If US and UK are behind Regin, should we be surprised?

26 Nov 20143 Shares

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Regin, the spy bug revealed by software company Symantec that’s been lauded by security experts for its innovative creation, is likely to have come from the UK and US. Who would have thought?

With reports of its sophistication and technical brilliance flooding the internet, a clearer picture is being painted.

For example, in Symantec’s pie chart which portrayed the infected regions of the world, two notably tech-savvy economic powerhouses were missing, the UK and US.

While China was also absent from this report, it seems unlikely the US would get into bed with what is clearly a cyber-enemy, however, Symantec has not attributed Regin to any state in particular.

Timo Hirvonen, a senior researcher with F-Secure, notes “there are no victims reported from the FVEY countries”, which include the US, UK, New Zealand, Australia and Canada. Interestingly, these all have a joint agreement on ‘signal intelligence’, which includes cyberespionage.

Confirmed Regin infections by country. Source: Symantec

“Due to its structure, its method of operation, and the professional approach used in programming it, Regin bears the hallmarks of having been created and used by an organised, well-funded operation, probably for the purpose of espionage and surveillance,” Symantec security operations manager Orla Cox told TechNewsWorld.

“While it is likely authored by a government-sponsored group, Symantec does not have any evidence that would link the creation and use of Regin to a particular state or state agency,” she added.

Clearer picture on Regin origins

However, despite Symantec falling short of confirming any US or UK role in the project, an interesting report in The Intercept links the US National Security Agency (NSA) and UK Government Communications Headquarters (GCHQ) – state surveillance operators in both countries – to alleged activities that made use of Regin.

A back door-type Trojan, Regin – as described by Symantec – is a complex piece of malware whose structure displays a degree of technical competence rarely seen.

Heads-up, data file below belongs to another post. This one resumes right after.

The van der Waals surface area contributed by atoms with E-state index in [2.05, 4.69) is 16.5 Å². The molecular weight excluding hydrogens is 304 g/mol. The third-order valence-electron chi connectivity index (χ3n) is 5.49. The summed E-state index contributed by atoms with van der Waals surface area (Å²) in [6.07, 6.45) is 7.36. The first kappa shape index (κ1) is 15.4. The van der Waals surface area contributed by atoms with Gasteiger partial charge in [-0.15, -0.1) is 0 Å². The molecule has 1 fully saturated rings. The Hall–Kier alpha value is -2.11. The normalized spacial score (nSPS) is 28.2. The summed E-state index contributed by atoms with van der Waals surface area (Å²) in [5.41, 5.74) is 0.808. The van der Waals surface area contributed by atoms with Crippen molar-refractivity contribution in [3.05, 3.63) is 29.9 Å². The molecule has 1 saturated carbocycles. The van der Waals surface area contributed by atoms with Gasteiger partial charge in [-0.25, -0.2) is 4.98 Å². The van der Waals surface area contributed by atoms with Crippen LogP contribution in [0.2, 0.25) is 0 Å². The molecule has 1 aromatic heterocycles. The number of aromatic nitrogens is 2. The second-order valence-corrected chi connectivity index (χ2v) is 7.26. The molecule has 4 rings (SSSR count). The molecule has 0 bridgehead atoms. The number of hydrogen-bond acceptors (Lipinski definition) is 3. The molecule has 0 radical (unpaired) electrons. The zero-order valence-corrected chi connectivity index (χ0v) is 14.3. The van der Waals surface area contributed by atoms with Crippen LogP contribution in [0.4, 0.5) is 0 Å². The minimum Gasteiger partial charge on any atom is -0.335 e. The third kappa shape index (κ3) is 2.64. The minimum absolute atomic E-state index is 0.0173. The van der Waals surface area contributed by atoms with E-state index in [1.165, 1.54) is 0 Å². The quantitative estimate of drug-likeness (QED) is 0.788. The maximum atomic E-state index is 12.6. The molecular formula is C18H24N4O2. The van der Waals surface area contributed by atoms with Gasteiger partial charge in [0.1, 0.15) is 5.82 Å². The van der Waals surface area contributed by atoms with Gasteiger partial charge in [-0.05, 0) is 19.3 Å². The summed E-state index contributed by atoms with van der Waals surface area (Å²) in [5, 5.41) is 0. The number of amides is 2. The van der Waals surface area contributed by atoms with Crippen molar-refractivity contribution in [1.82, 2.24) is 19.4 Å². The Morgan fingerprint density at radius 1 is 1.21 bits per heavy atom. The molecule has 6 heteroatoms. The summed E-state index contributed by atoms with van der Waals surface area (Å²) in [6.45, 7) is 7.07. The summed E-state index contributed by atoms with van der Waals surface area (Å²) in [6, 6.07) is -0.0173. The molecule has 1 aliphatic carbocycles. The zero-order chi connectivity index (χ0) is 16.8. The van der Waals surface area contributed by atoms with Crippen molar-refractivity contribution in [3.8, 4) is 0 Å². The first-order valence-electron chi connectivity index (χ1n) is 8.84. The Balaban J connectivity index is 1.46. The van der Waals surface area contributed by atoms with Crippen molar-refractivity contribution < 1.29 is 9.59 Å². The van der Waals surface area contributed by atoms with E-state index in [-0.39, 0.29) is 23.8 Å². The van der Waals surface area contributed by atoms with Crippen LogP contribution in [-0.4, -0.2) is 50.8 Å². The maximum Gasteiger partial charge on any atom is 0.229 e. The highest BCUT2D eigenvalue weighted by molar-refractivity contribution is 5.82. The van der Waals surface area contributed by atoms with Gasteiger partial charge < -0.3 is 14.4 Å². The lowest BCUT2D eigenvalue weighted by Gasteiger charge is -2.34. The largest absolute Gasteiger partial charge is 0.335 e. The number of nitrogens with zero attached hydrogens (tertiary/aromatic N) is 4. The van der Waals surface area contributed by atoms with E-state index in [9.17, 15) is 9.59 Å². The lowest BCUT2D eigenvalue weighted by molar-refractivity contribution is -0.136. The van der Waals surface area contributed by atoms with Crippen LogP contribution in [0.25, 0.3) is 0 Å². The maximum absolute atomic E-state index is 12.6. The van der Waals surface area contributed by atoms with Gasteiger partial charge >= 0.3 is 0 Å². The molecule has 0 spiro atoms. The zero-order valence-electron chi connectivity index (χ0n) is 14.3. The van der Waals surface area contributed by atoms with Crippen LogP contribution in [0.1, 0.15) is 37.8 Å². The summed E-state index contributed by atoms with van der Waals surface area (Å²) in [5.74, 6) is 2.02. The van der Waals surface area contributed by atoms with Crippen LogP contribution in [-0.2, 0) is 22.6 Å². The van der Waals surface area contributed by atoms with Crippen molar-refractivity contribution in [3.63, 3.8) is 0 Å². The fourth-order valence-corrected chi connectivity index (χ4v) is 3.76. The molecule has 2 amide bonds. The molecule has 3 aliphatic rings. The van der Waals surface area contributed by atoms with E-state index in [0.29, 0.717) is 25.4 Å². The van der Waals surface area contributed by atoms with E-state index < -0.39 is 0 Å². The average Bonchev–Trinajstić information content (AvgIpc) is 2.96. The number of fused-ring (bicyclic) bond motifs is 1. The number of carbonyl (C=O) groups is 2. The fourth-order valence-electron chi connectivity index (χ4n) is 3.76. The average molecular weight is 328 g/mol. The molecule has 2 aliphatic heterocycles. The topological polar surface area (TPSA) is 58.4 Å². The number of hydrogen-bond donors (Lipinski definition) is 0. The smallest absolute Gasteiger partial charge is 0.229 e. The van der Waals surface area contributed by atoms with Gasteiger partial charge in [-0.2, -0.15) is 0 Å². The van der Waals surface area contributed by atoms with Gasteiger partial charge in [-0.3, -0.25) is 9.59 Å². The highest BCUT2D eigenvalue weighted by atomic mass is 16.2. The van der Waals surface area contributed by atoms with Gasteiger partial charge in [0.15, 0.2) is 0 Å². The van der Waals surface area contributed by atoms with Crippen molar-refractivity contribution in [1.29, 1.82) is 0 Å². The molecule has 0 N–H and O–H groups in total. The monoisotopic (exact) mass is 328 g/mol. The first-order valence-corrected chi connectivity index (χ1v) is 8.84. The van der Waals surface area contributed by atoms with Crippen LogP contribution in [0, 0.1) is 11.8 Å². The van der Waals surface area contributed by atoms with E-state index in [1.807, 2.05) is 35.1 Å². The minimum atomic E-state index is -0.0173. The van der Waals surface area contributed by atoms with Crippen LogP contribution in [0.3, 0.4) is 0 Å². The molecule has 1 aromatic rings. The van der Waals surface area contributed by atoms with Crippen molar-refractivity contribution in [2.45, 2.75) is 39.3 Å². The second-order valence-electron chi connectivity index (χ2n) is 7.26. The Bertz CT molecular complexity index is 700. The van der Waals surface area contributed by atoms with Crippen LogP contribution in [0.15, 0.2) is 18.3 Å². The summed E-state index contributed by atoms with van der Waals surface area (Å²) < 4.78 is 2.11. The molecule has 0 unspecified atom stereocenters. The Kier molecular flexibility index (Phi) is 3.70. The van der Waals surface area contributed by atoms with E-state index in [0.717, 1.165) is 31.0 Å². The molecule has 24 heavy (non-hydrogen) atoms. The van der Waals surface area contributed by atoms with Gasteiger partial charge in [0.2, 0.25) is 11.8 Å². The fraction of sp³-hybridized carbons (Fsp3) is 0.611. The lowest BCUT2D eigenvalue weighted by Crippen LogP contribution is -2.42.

It’s a multi-staged threat, “and each stage is hidden and encrypted, with the exception of the first stage”.

"Executing the first stage starts a domino chain of decryption and loading of each subsequent stage for a total of five stages. Each individual stage provides little information on the complete package. Only by acquiring all five stages is it possible to analyse and understand the threat.”

Kaspersky Labs has been tracking Regin for a couple of years now, however, its sophistication and stage processes meant it was difficult to pin down.

Now, the company has highlighted the areas targeted by the malware (telecom operators, government institutions, multinational political bodies, financial institutions, and research institutions) and the reasons why it exists (intelligence gathering and facilitating other types of attacks).

Should we be surprised?

Both NSA and GCHQ have hardly been out of the news of late, with whistleblower Edward Snowden’s 2013 revelations followed by smoke, mirrors and double takes, UN lambasting Dragnet practices, GCHQ blaming tech giants on terrorist attacks, pressure on tech companies to comply more, claims that encryption is wrong somehow, reports that another US body spies on its own citizens using airplanes, and now one of the most sophisticated malware attacks in history possibly coming from the same sources.

What’s telling is that, through all this surveillance, very little is being achieved – other than, you know, breaking lots of laws. Ben Wizner, Snowden’s lawyer, recently said the NSA has been sending thousands of referrals to the FBI and not one has led to a lead. He said the FBI pushed back and said it was sending agents on wild goose chases when in fact they would prefer to apply boots and leather to real investigations.

Meanwhile in the UK, the GCHQ’s actual defence for grabbing up anything and everything in the name of ‘state security’ undermines the whole ethos in a ridiculous way. In a report on the intelligence relating to the murder of fusilier Lee Rigby, GCHQ’s limitations on what it can actually process, of all the information it gathers, is revealed – very little.

Extract from the Intelligence and Security Committee of Parliament Report on the intelligence relating to
the murder of fusilier Lee Rigby (UK)

Considering that, from this report, UK Prime Minister David Cameron joined the chorus of those demanding affirmative action from tech giants, essentially telling them to act as guardians of the peace by monitoring our correspondence and telling police what to do and when, is as laughable as it is predictable.

You do wonder, when the postal service was first created, were postmen tasked with monitoring what’s in the envelopes?

Chess pieces representing dark surveillance image via Shutterstock

Gordon Hunt is a journalist at Siliconrepublic.com

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